Are Stocks for Pessimists?                                                                                                                         BELLATORE

December 19, 2016
By: Jonathan Scheid, CFA, AIF®

The views and opinions contained herein are those of Bellatore Financial, Inc. and have been researched and analyzed by Jonathan Scheid, CFA, AIF®, President & Chief Investment Officer.


12/16/16

12/9/16
Weekly % Change
YTD %
Change
12-Month % Change
S&P 500 Index
2,258.07
2,259.53
-0.06%
10.48%
12.59%
Dow Jones Industrial Average
19,843.41
19,756.85
0.44%
13.88%
15.85%
NASDAQ Composite
5,437.16
5,444.50
-0.13%
8.58%
10.44%
Russell 2000
1,364.40
1,388.07
-1.71%
20.12%
21.71%
MSCI EAFE (International)
1,668.60
1,677.89
-0.55%
-2.78%
-1.47%
10-Year U.S. Treasury Yield
2.59%
2.47%
4.86%
NA
NA
30-Year U.S. Treasury Yield
3.17%
3.15%
0.63%
NA
NA

If we could make a broad statement about stock investors, it would be that they have to be generally optimistic about the future. If stock investors didn’t feel that the future would be better than the past, then stock investments are most likely not for them. All things equal, companies have to do better than they have been doing in order for stock prices to go up.

In an interesting storyline last year, Bloomberg published an article called “A Pessimist’s Guide to the World in 2016.” In the article, they highlight a number of the less popular, but potentially problematic storylines for the coming year. It wasn’t necessarily investment advice, but their pessimistic storylines had many investment implications. Believe it or not, the 2016 edition that was published on December 15, 2015, called two of 2016’s surprising developments: the Brexit vote and the election of Donald Trump.

While these were positioned as pessimistic outcomes, they didn’t necessarily wreak havoc on the market or our daily lives like they were thought to potentially do. In the case of the Brexit (the term to describe the United Kingdom’s referendum to leave the European Union), stock markets did decline, but they recovered fairly quickly from the losses. With the election of Donald Trump as President, stock markets actually rallied on the hopes that lower corporate taxes, infrastructure spending and less regulation would be good for the economy and stocks.

Emboldened by their calls for 2016, the Bloomberg authors put back on their pessimistic glasses and published “The Pessimist’s Guide to 2017” on December 5, 2016. Looking ahead to 2017, as a pessimist, the authors outlined everything from a nuclear crisis with North Korea, Germany’s Chancellor Angela Merkel (who has been instrumental in keeping the European together over the last few years) fall from power, and social disorder in the U.S. There were additional calls for the internet of things to be used against us, trade wars and spiking oil prices as conflict takes over Saudi Arabia.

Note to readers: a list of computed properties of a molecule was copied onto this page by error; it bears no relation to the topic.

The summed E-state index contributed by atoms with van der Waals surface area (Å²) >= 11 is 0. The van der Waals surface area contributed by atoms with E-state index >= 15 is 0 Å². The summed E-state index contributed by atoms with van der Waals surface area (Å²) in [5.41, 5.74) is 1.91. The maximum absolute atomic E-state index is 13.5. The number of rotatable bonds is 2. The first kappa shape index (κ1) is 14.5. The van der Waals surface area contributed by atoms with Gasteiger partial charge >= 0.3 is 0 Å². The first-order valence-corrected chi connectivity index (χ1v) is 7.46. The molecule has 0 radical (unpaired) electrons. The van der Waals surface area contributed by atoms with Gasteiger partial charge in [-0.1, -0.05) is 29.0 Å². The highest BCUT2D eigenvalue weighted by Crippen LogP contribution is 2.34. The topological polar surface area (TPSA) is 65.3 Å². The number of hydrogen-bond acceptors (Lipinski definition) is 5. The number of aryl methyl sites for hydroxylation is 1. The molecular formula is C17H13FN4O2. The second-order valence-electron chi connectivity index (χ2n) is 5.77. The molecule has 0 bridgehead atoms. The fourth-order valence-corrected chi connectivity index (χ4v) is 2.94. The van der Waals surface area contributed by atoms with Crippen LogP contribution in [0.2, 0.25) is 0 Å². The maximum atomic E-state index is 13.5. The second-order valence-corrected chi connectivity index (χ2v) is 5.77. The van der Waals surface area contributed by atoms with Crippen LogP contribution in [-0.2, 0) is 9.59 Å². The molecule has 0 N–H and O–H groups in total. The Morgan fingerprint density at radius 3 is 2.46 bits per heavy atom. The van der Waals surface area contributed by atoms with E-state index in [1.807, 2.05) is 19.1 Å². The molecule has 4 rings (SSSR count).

As we can see, things can get quickly out of hand with pessimistic glasses on. While the authors are very clear that these are not predictions, we can see how some of these storylines may actually come to fruition.

So, what are investors to do? The honest answer is “not much.” The popular investment axiom, “Markets climb a wall of worry” is very fitting here. Investors are constantly confronted with political and economic challenges. We have them every year and 2017 will be no different. Yet, in the face of many negative storylines, markets have historically gone up more than they went down. This is because capitalism runs on optimism and a get-it-done attitude that forces companies to adapt to any change that comes their way.

Further, having an effectively diversified portfolio is a helpful way to manage many of these potential, pessimistic forces. With an effectively diversified portfolio, we can help mitigate the risk associated with country-, industry- and company-specific events. And, having a mixture of stocks and bonds helps manage the overall volatility that comes from global economic cycles and events. Diversification is a powerful tool if use appropriately. And, it works for both pessimists and optimists.

Diversification does not guarantee a profit or protect against loss in a declining market. All Indices are unmanaged and are not available for direct investment. Past performance is not indicative of future results. The NASDAQ Composite Index measures the performance of all issues listed in the NASDAQ Stock Market. The S&P 500 is a market capitalization-weighted index of 500 widely held large cap stocks often used as a proxy for the stock market.   The Dow Jones Industrial Average is computed by summing the prices of the stocks of 30 large companies. The Morgan Stanley Capital International (MSCI) Europe, Australia and Far East (EAFE) Index is a broad-based index composed of non U.S. stocks traded on the major exchanges around the globe. The Russell 2000 Index represents a broad index of the 2,000 U.S. small cap stocks. 16.107.c.12.16